Six months after British Prime Minister Tony Blair raised the possibility of British military intervention, the U.N. threatened sanctions and the United States declared that genocide was occurring, the international community is still failing to come to grips with the crisis in Darfur.
A recent U.N. Security Council report makes it clear that the conflict in western Sudan, which has so far cost 70,000 lives, displaced 1.7 million people and left 2.2 million dependent on aid, is far from resolved and may soon grow more acute. "A build-up of arms and intensification of violence, including [government] air attacks, suggest the security situation is deteriorating," U.N. Secretary General Kofi Annan said last week. Swift international action is required, he said.
The attacks by government forces, their allied Janjaweed militia, rebel groups and splinter factions have increased since the peace talks in Abuja, Nigeria, were suspended without agreement. Civilians are routinely the target. Last year's cease-fire pact is repeatedly broken by both sides, according to the small and overstretched force of African Union monitors. U.N. relief officials estimate that 10,000 people are dying each month.
Humanitarian workers face continuing violence in and around the refugee camps, rebel attacks on relief convoys and official harassment. Last month two Save the Children staff were killed in southern Darfur. "We are worried about the situation. Both sides need to implement the humanitarian and security protocols that they have already signed but are being flouted," a senior British official said Tuesday. "This hampers humanitarian efforts; aid workers can't move out of the camps; mobility is affected. We hope the new government of national unity will treat Darfur as an urgent priority."
The new government is being formed this week in Khartoum after the signing of a peace deal with the Sudan People's Liberation Movement, the leader of a long-running separate insurgency in southern Sudan. The agreement has raised the hope that the peace efforts in Darfur will now become more focused, although some analysts fear that with much of the international pressure now off Khartoum, the opposite may happen.
But in a potentially positive development, SPLM leader John Garang, who is joining the government under a power-sharing arrangement, recently met Darfur rebel leaders in Asmara, Eritrea. "There is potential for resolving it in a different way now," the British official said. "But they are going to need an awful lot of help from the international community." Britain pledged 50 million pounds of aid for refugees in Sudan and eastern Chad this week but, like the United States, has made a further 50 million pounds this year conditional on progress in Darfur. Reconstruction costs in the south alone may run into billions. Officials say Britain will contribute a limited number of military personnel to a 10,000-strong U.N. peace support operation in southern Sudan that could in theory be extended to Darfur if conditions there improve.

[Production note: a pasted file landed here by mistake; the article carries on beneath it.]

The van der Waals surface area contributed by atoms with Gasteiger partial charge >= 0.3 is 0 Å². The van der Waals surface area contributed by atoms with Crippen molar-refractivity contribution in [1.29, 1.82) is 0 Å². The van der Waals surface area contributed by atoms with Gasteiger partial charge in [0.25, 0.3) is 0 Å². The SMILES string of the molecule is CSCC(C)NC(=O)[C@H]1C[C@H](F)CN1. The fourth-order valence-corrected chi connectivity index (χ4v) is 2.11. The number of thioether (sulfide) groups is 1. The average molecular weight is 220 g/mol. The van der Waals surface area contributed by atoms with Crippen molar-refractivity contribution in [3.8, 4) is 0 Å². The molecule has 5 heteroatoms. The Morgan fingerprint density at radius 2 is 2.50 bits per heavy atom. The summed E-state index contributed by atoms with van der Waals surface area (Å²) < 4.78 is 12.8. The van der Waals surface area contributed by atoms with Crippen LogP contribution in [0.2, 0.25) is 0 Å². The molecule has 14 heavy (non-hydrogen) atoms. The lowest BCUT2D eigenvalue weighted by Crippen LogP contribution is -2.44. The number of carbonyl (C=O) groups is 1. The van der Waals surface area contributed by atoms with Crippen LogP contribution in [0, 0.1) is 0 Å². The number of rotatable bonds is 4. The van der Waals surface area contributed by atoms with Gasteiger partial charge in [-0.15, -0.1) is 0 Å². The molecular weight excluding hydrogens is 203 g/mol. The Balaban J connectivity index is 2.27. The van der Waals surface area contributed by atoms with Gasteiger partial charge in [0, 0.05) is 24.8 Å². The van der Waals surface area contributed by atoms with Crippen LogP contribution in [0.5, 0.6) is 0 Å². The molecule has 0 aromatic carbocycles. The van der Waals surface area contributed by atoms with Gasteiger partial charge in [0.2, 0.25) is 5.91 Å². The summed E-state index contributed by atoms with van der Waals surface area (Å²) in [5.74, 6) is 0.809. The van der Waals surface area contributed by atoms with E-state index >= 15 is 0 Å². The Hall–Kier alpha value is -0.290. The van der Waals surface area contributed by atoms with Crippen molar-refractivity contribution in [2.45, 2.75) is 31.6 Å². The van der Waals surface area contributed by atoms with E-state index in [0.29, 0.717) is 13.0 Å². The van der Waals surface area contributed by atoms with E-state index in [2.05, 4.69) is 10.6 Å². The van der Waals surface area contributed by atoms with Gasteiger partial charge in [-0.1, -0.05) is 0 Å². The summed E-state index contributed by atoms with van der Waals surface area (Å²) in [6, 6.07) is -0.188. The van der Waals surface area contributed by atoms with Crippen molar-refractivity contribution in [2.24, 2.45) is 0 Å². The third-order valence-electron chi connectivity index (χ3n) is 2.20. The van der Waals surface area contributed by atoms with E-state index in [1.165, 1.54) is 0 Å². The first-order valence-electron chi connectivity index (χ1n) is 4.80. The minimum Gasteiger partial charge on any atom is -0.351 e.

Darfur continues to pose uncomfortable questions about the general effectiveness of international conflict-resolution efforts that will trouble advocates of multilateralist approaches. Divisions in the Security Council have ensured that talk of oil or other sanctions against Khartoum has remained just talk. Despite last summer's bravado Britain, the United States and the E.U. have shown no appetite for a military-led humanitarian intervention in a place where national interests are not at stake.
And the 1948 genocide convention, previously ignored in Rwanda and Bosnia, has been further undermined. Genocide is defined as acts "committed with intent to destroy, in whole or in part, a national, ethnic, racial or religious group." If it is proved, all signatories to the convention (including Britain) have a legal obligation to suppress and punish it. The U.N. will rule on Jan. 25 whether genocide is taking place in Darfur. So will a formal genocide finding finally trigger decisive international intervention? Don't hold your breath.